By Stephanie Ferguson.
Full Title: A Case for Affective Education: Addressing the Social and Emotional Needs of Gifted Students in the Classroom
Professionals in the field of gifted education have documented the affective characteristics of gifted individuals as well as the social and emotional needs related to those characteristics (Clark 2002; Cohen & Frydenberg, 1996; Cross, 2003; Delisle, 1987; Roeper, 1995; Silverman, 1993). Despite the evidence and support provided by the literature, often proactive attention to the affective domain is overlooked in many schools unless that attention is in reaction to some overt threat or maladaptive behavior identified by the school community (Peterson, 2003).
Defining the Term
There are many theories which attest to the connection between the affective domain and cognitive processing. Although many of these theories were not developed with gifted individuals specifically in mind, they nonetheless have influence on educational practice. Maslow’s hierarchy of needs (Maslow, 1971), Dabrowski’s theory of positive disintegration (Dabrowski, 1964) and overexcitabilities (Dabrowski & Piechowski, 1977), Kohlberg’s stages of moral development (Kohlberg, 1974), and Krathwohl’s affective taxonomy (Krathwohl, Bloom & Masia, 1964) all address various aspects of the social-emotional milieu as they relate to cognition. The aforementioned theories provide a foundation upon which numerous definitions of affective education have been built. However, just as there is no “standard” definition of giftedness, there are a myriad of facets associated with affective education, but no clear operational definition. Some elements associated with affective education include:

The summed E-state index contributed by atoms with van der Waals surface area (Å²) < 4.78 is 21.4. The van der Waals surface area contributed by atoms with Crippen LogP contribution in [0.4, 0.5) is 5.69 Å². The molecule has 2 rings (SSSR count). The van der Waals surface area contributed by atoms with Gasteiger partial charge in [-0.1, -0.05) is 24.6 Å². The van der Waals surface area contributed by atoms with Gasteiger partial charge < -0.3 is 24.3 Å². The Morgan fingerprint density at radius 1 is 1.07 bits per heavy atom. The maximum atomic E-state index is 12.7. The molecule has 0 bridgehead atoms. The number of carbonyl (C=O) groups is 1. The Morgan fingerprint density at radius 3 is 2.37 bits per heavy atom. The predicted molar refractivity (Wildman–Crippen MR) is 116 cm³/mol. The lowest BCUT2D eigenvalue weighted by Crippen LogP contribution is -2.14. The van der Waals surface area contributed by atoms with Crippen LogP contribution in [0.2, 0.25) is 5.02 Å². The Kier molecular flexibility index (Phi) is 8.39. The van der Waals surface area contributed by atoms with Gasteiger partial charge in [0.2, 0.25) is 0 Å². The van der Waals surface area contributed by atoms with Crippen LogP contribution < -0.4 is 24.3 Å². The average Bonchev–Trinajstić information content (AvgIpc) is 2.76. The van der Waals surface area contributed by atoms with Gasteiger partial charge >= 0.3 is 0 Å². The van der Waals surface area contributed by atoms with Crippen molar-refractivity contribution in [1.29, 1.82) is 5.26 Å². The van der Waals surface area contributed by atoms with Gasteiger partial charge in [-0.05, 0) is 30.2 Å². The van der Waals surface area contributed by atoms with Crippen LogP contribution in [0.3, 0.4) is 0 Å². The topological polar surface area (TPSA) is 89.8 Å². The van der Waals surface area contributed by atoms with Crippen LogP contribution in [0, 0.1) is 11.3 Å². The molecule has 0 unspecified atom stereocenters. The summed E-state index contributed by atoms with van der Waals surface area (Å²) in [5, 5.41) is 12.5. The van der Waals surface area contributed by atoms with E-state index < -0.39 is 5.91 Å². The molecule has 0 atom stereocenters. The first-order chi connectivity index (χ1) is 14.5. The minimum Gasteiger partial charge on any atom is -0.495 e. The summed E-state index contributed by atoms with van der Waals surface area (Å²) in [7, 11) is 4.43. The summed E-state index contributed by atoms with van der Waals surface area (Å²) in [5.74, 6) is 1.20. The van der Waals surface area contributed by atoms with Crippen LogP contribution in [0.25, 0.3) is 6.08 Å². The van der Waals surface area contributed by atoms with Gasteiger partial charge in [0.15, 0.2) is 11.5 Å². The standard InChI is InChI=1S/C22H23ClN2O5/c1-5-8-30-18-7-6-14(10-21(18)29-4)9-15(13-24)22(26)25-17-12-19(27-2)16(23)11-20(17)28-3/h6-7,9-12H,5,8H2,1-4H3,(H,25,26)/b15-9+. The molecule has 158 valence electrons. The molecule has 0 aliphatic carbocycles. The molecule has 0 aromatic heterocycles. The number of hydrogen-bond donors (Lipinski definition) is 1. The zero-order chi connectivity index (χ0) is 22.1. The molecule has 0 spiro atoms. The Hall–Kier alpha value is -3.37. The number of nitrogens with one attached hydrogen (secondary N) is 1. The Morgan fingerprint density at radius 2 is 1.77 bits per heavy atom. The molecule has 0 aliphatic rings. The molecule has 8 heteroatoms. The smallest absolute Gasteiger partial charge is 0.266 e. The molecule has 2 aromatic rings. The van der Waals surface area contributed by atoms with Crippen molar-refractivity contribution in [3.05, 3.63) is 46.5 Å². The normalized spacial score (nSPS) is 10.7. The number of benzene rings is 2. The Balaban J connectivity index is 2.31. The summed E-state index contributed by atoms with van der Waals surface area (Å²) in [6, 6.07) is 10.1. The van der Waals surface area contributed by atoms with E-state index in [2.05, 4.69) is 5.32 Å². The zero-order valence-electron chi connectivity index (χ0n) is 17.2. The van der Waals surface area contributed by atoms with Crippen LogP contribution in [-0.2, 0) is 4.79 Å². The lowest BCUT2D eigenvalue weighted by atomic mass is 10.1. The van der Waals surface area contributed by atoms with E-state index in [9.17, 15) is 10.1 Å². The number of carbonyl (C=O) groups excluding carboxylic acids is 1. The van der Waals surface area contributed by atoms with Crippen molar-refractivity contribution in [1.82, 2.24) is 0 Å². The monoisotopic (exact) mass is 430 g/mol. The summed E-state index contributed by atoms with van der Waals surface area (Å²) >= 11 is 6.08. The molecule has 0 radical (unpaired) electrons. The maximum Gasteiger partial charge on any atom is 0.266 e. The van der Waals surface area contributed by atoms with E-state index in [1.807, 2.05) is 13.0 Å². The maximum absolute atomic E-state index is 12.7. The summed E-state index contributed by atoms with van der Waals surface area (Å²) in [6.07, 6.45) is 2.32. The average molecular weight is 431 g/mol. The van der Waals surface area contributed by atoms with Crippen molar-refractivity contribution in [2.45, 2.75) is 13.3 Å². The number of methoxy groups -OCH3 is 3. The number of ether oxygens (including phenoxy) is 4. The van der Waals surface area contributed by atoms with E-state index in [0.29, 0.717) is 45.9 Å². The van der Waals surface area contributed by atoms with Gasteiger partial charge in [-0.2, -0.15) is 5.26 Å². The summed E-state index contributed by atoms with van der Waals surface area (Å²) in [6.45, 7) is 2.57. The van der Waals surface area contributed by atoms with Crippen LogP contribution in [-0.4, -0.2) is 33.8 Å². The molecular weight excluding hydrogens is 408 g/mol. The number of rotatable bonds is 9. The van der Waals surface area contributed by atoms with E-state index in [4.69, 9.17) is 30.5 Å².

· individualized value systems (Krathwohl, Bloom & Masia, 1964);
· attitudes, beliefs, and values (Sellin & Birch, 1980);
· interests and appreciations (Carin & Sund, 1978);
· persistence, independence, and self-concept (Levey & Dolan, 1988);
· feelings, emotions, and awareness of self and others (Treffinger, Borgers, Render & Hoffman, 1976);
· interpersonal relations (Treffinger, et al., 1976);
· humanitarianism (Weinstein & Fantini, 1970);
· curiosity, risk-taking, complexity, and imagination (Williams, 1970); and
· character and leadership (Delisle, 2002).
Why Is It Important?
With factors such as these linked to gifted education, the affective domain should be given a priority in school curricula. With current emphasis placed upon standardized testing and content standard accountability, the need to seamlessly incorporate strategies aimed at balancing the cognitive and affective for a balanced educational product seems greater than ever.
Morelock (1992) defines asynchronous development in gifted individuals as an uneven rate of development in the cognitive, affective, and physical domains. When school curriculum focuses solely upon the cognitive realm, the uneven development of the other domains may be enhanced, thus emphasizing the gifted child’s feeling of being ‘out of sync’ with his or her peers (Silverman, 1993). Roeper (1995) contends that if asynchronous development is left unchecked, the adoption of unhealthy lifestyles (e.g., perfectionism, self-criticism, poor self-concept) or maladjustment (e.g., depression, eating disorders, antisocial behavior) may ensue. However, when affective issues are addressed and social emotional needs met, gifted students face their challenges with emotional balance and appropriate coping mechanisms that promote success in reaching personal potential rather than failure to do so (Roeper, 1995).
As further support for addressing